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Old Jun 30, 2011, 03:01 AM
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Originally Posted by utx View Post
I am now able to charge with a standard USB charger and record at once with my V2 camera! Just a small hardware modification (one 0R resistor removal) was needed:

The current camera circuit switches to mass storage or webcam mode whenever power supply appears on pin 1 of the USB connector. I plan to do more experiments and change the circuit to switch to USB mass storage or webcam mode only if USB data lines are wired to a real USB host. It is not so elegant as firmware change, but my camera would be fully charged after car ride recording aswell.

After this first step my camera never switches to USB mass storage nor webcam modes.
Originally Posted by utx View Post
Today I tried to trace the pin wires from the removed 0R resistor. I supposed that there is a resistor voltage divisor that converts the voltage to the 3.3V or lower levels of the processor, and changing the divisor I would be able to detect 3V on D+ instead of 5V on pin 1. I did not find any such part. It seems that the pin is connected to the semi-through hole and wired in one of internal layers of the PCB directly to the processor. It makes sense, but it complicates the modification.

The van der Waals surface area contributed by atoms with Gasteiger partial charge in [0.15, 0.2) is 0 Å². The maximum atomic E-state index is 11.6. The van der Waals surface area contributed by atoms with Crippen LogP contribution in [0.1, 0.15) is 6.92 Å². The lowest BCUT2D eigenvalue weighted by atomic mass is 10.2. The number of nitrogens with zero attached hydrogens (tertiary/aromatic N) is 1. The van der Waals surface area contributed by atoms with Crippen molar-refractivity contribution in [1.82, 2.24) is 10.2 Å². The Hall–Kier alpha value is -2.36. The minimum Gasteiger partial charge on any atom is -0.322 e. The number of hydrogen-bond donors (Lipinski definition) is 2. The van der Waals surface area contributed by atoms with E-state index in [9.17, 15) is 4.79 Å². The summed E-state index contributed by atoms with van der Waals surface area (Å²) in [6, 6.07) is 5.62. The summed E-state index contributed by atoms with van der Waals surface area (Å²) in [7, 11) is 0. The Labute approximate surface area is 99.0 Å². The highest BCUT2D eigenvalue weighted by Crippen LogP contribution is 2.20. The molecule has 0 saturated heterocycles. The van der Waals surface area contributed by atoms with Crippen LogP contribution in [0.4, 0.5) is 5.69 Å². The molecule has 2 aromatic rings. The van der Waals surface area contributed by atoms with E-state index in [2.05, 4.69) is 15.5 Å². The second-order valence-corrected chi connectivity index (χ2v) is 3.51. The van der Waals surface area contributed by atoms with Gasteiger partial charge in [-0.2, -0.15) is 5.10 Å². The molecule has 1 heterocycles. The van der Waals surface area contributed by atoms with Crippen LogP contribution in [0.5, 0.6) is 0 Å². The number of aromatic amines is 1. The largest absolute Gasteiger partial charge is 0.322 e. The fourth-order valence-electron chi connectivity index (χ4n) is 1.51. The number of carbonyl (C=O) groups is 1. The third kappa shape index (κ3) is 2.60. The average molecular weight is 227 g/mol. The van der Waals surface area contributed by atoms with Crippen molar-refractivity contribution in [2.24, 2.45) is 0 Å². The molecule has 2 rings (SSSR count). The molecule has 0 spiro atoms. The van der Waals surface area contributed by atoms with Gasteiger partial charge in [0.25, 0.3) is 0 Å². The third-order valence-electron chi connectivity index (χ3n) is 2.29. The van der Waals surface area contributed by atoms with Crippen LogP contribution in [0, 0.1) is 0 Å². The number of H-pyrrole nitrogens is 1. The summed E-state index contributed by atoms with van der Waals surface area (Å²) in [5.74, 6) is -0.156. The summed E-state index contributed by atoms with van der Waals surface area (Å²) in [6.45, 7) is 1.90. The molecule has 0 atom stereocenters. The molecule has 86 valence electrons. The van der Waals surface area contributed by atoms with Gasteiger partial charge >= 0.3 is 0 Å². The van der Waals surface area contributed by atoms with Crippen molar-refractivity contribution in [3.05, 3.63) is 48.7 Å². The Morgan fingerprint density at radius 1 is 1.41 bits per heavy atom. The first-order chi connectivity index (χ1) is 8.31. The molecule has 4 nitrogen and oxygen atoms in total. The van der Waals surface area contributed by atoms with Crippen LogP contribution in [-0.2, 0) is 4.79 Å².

Now I have a pin where I can control the camera behavior (left pin of the removed 0R on the image).

If I connect more than 4.3V there, idle camera switches to the mass storage mode (touch, release, and LED goes down exactly as it does after computer USB cable removal). If I connect 4.1V or more, camera stays in normal mode. (It explains, why the camera often leaves webcam or mass storage mode with a thin USB cable.)

So basically I would need to build a circuit that detects 3V bias voltage on the D+ line. When it is present, I should connect the pin to 5V, otherwise keep it open. Guessing that RC filter and open collector repeater may provide such function.

Maybe there is a better way to do it, but not having the main chip datasheet and the firmware source code, it is impossible to find it.
Incredible detective work. Very, very interesting. Thank you very much for your clear and precise explanations, and the excellent picture. I'm now seriously considering removing the resistor on my own camera.

Unfortunately, although basically very simple, this modification can't be done by the majority of people reading this thread because of the tiny circuitry and lack of equipment. For me it would be challenging because of my no-longer-so-good eyesight and clumsy fingers

Have you considered (mis)using the "Reset" button as a helping hand? This button doesn't have much use as it is. I know this would not be an elegant solution, but maybe easier than building a small smt board/wiring harness to monitor the data line(s).

Anyway, please do keep us informed if/when you find something new.
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